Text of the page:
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As the El Dorado-Union County Recreation Complex Board begins the process of pursuing funding to continue the implementation of a master plan, at the complex, smaller-scale projects are under way for the start of the busy season at the facility.

During a meeting on Jan. 12, board members outlined the strategy by which they will prepare funding proposals to present to city and county officials.

The board plans to meet next month with Perry Carr of the Little Rock-based ETC Engineers and Architects, who is reviewing and tweaking a master plan that was drafted in 2014 by CADM Architecture, Inc.

The improvement and expansion plan came with an initial budget estimate of $1.6 million.

The plan calls for the completion of the two newest fields on the south end of the complex, additional fields and related facilities — restrooms, concession stand, etc. — and more parking space.

The revised plan from ETC will be the key cog in a proposal that will be taken to the Union County Quorum Court and the El Dorado Works Board, which administers the El Dorado Forward economic development tax.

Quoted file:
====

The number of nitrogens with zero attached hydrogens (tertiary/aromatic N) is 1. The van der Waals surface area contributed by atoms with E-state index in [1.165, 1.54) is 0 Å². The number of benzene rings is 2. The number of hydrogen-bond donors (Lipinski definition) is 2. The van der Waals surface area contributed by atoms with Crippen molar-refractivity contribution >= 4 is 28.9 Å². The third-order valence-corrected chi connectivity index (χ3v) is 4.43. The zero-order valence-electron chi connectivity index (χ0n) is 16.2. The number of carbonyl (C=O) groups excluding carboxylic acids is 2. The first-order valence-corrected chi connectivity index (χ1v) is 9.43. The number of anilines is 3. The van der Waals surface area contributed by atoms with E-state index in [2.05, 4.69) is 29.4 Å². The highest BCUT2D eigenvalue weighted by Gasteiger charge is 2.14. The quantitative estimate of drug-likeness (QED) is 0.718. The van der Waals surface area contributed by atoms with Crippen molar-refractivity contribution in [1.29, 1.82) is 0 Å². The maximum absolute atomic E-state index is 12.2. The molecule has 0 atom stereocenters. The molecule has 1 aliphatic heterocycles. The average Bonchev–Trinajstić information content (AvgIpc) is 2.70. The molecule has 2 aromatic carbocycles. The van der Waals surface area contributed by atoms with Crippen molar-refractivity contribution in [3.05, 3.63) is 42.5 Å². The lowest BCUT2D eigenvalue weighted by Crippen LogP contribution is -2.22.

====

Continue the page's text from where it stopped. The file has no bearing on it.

If the proposal is approved by the EWB, it will be presented to the El Dorado City Council for final approval.

Meanwhile, Steve Harrell, athletic director of the Boys and Girls Club of El Dorado — who has a contract for services with the city of El Dorado to manage the complex —, provided a status report on maintenance and improvement projects the board approved in late last summer.

First, Harrell announced that several large tournaments have already been lined up for the year, starting with a USSSA adult softball tournament on Feb. 24.

Three state baseball tournaments for 11 and 12 year olds, including a Cal Ripkin tilt, are slated for late June and July.

“Because of the success of a Cal Ripken district tournament we did last year, district commissioners came down to look at what we did,” Harrell said.

“We’re going to try to get more adult and girls softball out there. We’re going to work with the USSSA to get sanctioned tournaments,” he added.

Maintenance projects

Last September, board members agreed to use the projected ending balance in the 2017 budget to spruce up some of the existing amenities at the complex.

Three truckloads of Alabama topsoil were delivered last week to improve the existing softball and baseball fields.

“We’re going to use it to patch up those infields and have some left for the new fields that we want to build,” Harrell said.

Harrell said the complex and city crews are awaiting warmer weather to start work on replacing the roofs on eight dugouts on the four fields that ring the north end of the complex.

Board members previously discussed replacing the worn roofs with insulated roofing panels that come with a lifetime guarantee.

The city’s Department of Public Works agreed to install the the framework to help make the new roofs more sturdy.

Plans also call for the addition of a roof for a small gazebo behind the concession stand. The gazebo does not currently have a roof.